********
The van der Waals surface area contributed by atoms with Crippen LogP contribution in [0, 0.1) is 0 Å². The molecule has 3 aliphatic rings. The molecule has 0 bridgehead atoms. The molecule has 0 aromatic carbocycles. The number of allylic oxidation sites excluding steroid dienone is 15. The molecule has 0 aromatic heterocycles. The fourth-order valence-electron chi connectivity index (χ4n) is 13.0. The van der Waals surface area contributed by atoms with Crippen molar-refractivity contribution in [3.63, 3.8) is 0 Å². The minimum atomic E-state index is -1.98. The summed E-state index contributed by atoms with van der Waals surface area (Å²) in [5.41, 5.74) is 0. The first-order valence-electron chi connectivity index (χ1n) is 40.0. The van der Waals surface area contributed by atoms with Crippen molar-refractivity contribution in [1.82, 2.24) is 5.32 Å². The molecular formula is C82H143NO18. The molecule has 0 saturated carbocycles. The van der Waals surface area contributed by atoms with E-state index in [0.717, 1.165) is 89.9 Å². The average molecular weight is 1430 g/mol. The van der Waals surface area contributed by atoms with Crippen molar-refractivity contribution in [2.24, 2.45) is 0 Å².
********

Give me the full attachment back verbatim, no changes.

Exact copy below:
The van der Waals surface area contributed by atoms with Crippen LogP contribution in [0, 0.1) is 0 Å². The molecule has 3 aliphatic rings. The molecule has 0 bridgehead atoms. The molecule has 0 aromatic carbocycles. The number of allylic oxidation sites excluding steroid dienone is 15. The molecule has 0 aromatic heterocycles. The fourth-order valence-electron chi connectivity index (χ4n) is 13.0. The van der Waals surface area contributed by atoms with Crippen molar-refractivity contribution in [3.63, 3.8) is 0 Å². The minimum atomic E-state index is -1.98. The summed E-state index contributed by atoms with van der Waals surface area (Å²) in [5.41, 5.74) is 0. The first-order valence-electron chi connectivity index (χ1n) is 40.0. The van der Waals surface area contributed by atoms with Crippen molar-refractivity contribution in [1.82, 2.24) is 5.32 Å². The molecular formula is C82H143NO18. The molecule has 0 saturated carbocycles. The van der Waals surface area contributed by atoms with E-state index in [0.717, 1.165) is 89.9 Å². The average molecular weight is 1430 g/mol. The van der Waals surface area contributed by atoms with Crippen molar-refractivity contribution in [2.24, 2.45) is 0 Å².